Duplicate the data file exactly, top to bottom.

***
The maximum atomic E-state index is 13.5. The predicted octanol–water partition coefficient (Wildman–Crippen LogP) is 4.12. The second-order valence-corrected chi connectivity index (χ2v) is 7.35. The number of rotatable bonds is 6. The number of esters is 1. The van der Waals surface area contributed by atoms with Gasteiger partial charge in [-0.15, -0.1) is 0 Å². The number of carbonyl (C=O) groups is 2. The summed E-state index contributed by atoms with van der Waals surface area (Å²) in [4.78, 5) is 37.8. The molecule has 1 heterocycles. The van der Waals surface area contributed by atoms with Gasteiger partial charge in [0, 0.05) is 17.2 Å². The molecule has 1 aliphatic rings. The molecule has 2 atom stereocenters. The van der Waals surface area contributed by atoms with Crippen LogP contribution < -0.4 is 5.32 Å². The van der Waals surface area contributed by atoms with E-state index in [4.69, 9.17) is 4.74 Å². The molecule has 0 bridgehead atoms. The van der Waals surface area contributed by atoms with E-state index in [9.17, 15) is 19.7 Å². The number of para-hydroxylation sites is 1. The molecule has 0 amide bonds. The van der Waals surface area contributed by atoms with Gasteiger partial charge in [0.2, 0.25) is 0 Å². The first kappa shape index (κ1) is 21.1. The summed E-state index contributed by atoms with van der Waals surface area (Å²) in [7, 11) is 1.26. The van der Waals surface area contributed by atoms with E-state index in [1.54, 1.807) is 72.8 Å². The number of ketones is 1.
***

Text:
The maximum atomic E-state index is 13.5. The predicted octanol–water partition coefficient (Wildman–Crippen LogP) is 4.12. The second-order valence-corrected chi connectivity index (χ2v) is 7.35. The number of rotatable bonds is 6. The number of esters is 1. The van der Waals surface area contributed by atoms with Gasteiger partial charge in [-0.15, -0.1) is 0 Å². The number of carbonyl (C=O) groups is 2. The summed E-state index contributed by atoms with van der Waals surface area (Å²) in [4.78, 5) is 37.8. The molecule has 1 heterocycles. The van der Waals surface area contributed by atoms with Gasteiger partial charge in [0, 0.05) is 17.2 Å². The molecule has 1 aliphatic rings. The molecule has 2 atom stereocenters. The van der Waals surface area contributed by atoms with Crippen LogP contribution < -0.4 is 5.32 Å². The van der Waals surface area contributed by atoms with E-state index in [4.69, 9.17) is 4.74 Å². The molecule has 0 bridgehead atoms. The van der Waals surface area contributed by atoms with E-state index in [9.17, 15) is 19.7 Å². The number of para-hydroxylation sites is 1. The molecule has 0 amide bonds. The van der Waals surface area contributed by atoms with Gasteiger partial charge in [0.2, 0.25) is 0 Å². The first kappa shape index (κ1) is 21.1. The summed E-state index contributed by atoms with van der Waals surface area (Å²) in [7, 11) is 1.26. The van der Waals surface area contributed by atoms with E-state index in [1.54, 1.807) is 72.8 Å². The number of ketones is 1.